The Census Bureau reports that roughly one out of every five Americans is living with some sort of disability. Considering the total population of the country, that adds up to approximately 58 million individuals. Among them, millions receive monthly disability benefits through the SSA, or Social Security Administration. But what if your health condition isn’t included in the SSA’s “Blue Book,” or Listing of Impairments? Can you still qualify?
What is the SSA Listing of Impairments?
In order to qualify for benefits, it isn’t “enough” to have a health condition: that condition must be so severe that it constitutes a disability which stops you from working. (In other words, a medical issue which is mild and easily managed is unlikely to qualify you.)
In order to determine whether or not your issue can be categorized as severe, the SSA uses a reference called the Listing of Impairments, sometimes referred to as “the Blue Book.” The Listing lays out guidelines for evaluating many different disabilities… But not all of them.
So what happens if your disability is not mentioned in the Listing?
Qualifying for Disability with a Medical-Vocational Allowance
Fortunately, that doesn’t mean you are disqualified as a benefits candidate. You may be able to have your claim approved based on something called medical-vocational allowance.
A claims examiner from Arkansas Disability Determination will forward your application to an SSA medical professional. Your claim will be thoroughly evaluated, including:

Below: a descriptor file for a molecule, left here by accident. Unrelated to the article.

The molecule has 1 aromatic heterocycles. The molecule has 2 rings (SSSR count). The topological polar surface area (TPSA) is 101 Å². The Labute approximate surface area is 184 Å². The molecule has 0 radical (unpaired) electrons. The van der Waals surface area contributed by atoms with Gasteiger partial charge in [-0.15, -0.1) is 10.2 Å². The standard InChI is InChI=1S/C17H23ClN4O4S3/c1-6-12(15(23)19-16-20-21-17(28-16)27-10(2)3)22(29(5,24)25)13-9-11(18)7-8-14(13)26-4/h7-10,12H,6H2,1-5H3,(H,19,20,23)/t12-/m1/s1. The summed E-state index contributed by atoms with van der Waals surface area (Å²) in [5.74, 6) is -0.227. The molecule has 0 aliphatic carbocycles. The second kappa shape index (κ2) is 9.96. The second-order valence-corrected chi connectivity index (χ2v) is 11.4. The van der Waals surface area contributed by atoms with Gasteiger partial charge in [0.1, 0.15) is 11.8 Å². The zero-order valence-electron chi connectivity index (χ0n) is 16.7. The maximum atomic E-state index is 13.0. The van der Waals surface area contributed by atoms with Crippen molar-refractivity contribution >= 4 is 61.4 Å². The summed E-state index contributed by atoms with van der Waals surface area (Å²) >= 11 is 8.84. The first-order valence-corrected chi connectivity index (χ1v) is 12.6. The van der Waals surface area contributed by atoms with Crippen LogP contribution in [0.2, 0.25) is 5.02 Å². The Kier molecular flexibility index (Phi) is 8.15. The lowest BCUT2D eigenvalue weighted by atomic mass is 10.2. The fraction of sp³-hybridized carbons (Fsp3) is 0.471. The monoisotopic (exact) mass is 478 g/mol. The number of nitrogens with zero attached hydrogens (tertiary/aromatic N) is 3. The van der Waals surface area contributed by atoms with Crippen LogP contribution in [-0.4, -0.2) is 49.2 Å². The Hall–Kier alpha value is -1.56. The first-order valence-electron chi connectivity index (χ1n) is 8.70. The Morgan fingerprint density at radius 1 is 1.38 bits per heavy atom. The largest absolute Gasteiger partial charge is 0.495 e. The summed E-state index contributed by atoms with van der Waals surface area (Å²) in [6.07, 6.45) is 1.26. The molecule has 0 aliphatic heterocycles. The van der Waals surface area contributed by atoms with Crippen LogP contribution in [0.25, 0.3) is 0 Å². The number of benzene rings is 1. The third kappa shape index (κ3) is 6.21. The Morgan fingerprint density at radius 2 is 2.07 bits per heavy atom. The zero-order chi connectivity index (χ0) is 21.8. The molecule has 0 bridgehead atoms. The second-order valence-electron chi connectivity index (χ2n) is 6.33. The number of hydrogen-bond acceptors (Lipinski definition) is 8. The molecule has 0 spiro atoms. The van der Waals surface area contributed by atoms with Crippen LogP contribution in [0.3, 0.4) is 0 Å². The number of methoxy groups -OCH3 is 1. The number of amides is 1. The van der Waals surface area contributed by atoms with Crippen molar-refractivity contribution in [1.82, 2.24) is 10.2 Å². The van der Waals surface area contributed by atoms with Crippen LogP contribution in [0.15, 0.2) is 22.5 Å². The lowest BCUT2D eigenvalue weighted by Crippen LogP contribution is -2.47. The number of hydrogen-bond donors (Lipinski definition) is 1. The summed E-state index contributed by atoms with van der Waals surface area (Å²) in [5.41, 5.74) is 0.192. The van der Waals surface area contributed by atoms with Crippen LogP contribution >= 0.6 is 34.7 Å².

- Medical Documentation
- Doctor Notes
- RFC (Residual Functional Capacity)
Essentially, “Residual Functional Capacity” is an elaborate way of phrasing the question, “What can you do? What sort of work can you perform or not perform?”
On the physical side, RFC is a scale with “functional capacities” ranging from sedentary work only, to very heavy physical labor. For example, an elderly individual with chronic heart problems may be restricted to sedentary work due to the health risks involved.
On the mental side, RFC is evaluated by a psychologist or a psychiatrist. Needless to say, the mental aspect of RFC is not concerned with bodily limitations. Instead, the mental component of RFC takes matters like memory, logic, and concentration into consideration.
Qualifying for Disability with Compassionate Allowances
In addition to medical-vocational allowances, the SSA also observes compassionate allowances.
To quote the SSA’s official website:
The Compassionate Allowances (CAL) initiative is a way to expedite the processing of SSDI and SSI disability claims for applicants whose medical conditions are so severe that their conditions obviously meet Social Security’s definition of disability.
The list of compassionate allowances includes many conditions which are disabling, but which are also so rare and uncommon that they simply aren’t mentioned in the Listing of Impairments. While claims processing normally takes months (or even years in some cases), CAL fast-tracks reviews to be completed within a matter of weeks.
Some CAL disabilities do also appear on the Listing.
At the time of this writing, there are hundreds of health issues which could qualify you for monthly benefits under compassionate allowances. To name just a small sample of covered rare conditions:
- Alpers Disease
- Batten Disease
- Creutzfeldt-Jakob Disease (CJD)
- Dravet Syndrome
- Erdheim Chester Disease
- Fatal Familial Insomnia
- Hepatorenal Syndrome
- Leigh’s Disease
- Lowe Syndrome
- Multicentric Castleman Disease
- Ohtahara Syndrome
- Wolf-Hirschhorn Syndrome
If you or someone you love is interested in having a claim approved, an experienced social security disability lawyer can help. Call the Law Practice of Ken Kieklak right away at (479) 439-1843, or contact us online to schedule your private legal consultation.